Physically located in North Charleston, the milk bank, accredited by the Human Milk Banking Association of North America as a developing milk bank, will be operated by MUSC. Mothers will be able to donate breast milk already at 10 satellite milk bank depots around the state with seven more depots to open in the next few months. The average baby in the NICU needs 8 ounces of milk per day.  MMBSC expects to process and distribute more than 5,000 ounces of milk each month.



House committee authorizes MOX project’s continued construction, at reduced levels

Construction at the MOX Site in summer 2013 (Image: CB&I AREVA MOX Services)

Construction at the MOX Site in summer 2013 (Image: CB&I AREVA MOX Services)

A congressional committee has authorized another $345 million for construction of a facility that will eventually convert weapons-grade plutonium into nuclear fuel at the Savannah River Site near Aiken.

The Mixed Oxide Fuel (MOX) Fabrication Facility would be given the same funding level that President Barack Obama requested in his proposed Fiscal Year 2016 budget, but is still scaled back from previous years. The National Nuclear Security Administration had requested $880 million as recently as 2013.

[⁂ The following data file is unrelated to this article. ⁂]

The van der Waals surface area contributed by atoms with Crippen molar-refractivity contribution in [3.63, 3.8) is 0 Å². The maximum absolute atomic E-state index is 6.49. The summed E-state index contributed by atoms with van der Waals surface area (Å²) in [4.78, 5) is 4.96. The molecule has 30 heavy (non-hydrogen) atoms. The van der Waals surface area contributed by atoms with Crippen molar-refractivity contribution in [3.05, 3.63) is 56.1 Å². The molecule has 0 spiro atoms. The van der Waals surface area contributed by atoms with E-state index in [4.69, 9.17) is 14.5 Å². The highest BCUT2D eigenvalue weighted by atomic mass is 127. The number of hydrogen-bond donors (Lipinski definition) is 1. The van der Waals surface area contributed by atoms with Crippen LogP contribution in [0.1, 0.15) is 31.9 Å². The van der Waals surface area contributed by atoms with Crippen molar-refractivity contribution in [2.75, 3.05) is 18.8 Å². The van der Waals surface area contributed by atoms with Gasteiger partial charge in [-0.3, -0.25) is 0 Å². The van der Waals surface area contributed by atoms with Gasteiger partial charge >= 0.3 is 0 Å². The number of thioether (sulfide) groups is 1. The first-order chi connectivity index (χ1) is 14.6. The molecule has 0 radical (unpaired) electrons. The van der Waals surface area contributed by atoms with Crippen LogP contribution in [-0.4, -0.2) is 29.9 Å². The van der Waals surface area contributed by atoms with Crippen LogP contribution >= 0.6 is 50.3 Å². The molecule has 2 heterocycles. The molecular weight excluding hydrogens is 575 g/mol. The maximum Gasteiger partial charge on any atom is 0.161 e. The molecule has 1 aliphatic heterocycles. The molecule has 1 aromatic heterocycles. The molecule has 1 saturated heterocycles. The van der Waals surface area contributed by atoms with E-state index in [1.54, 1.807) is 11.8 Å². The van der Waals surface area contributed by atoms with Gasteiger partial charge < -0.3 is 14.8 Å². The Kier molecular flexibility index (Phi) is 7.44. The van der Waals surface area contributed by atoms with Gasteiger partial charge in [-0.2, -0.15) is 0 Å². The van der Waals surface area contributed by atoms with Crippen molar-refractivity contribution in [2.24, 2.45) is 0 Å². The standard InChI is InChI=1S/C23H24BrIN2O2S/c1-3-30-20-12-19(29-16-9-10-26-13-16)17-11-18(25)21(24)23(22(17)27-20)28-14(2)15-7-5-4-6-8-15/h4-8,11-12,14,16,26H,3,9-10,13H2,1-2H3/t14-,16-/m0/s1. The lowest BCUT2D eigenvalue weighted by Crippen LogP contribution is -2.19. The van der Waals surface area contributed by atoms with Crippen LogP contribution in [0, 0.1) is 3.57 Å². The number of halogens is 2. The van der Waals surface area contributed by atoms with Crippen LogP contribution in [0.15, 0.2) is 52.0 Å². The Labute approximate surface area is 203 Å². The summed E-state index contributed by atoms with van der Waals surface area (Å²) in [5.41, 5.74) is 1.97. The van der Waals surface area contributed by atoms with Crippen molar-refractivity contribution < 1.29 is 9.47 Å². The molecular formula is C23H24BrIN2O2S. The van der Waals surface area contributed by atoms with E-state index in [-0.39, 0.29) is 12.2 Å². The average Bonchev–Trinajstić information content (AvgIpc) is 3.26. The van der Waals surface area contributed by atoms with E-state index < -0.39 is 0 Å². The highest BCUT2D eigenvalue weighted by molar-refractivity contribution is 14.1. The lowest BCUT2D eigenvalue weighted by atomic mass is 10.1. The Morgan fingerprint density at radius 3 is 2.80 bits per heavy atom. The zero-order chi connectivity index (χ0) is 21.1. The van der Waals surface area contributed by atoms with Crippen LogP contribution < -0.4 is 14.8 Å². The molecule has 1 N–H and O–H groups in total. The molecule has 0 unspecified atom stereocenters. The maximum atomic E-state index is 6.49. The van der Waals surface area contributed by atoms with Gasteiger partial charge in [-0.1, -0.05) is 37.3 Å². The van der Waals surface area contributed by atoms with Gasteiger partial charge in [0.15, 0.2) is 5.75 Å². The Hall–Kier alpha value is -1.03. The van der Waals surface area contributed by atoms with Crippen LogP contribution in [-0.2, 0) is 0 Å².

The House Armed Services Committee approved the line as part of the National Defense Authorization Act passed on Thursday. Congressman Joe Wilson, who serves on the committee, said that having the money at all was a victory. “It would not be in the interests of the American people not to finish (the MOX project),” he told South Carolina Radio Network. “It needs to be finished so that South Carolina is not left as a repository for weapons-grade plutonium.”

The project is part of a 2000 agreement with Russia that requires the U.S. to reduce 34 metric tons of plutonium from its arsenal. But the decision to convert the plutonium into commercial reactor fuel has come under heavy fire from both watchdog and budget groups now that construction has fallem years behind schedule. The MOX project’s budget has ballooned from $1.6 billion in 2004 to $7.7 by 2012 and keeps climbing as delays continue. The project had an initial completion date of 2007, but the now-indefinite completion will be at least 2020. [Read more…]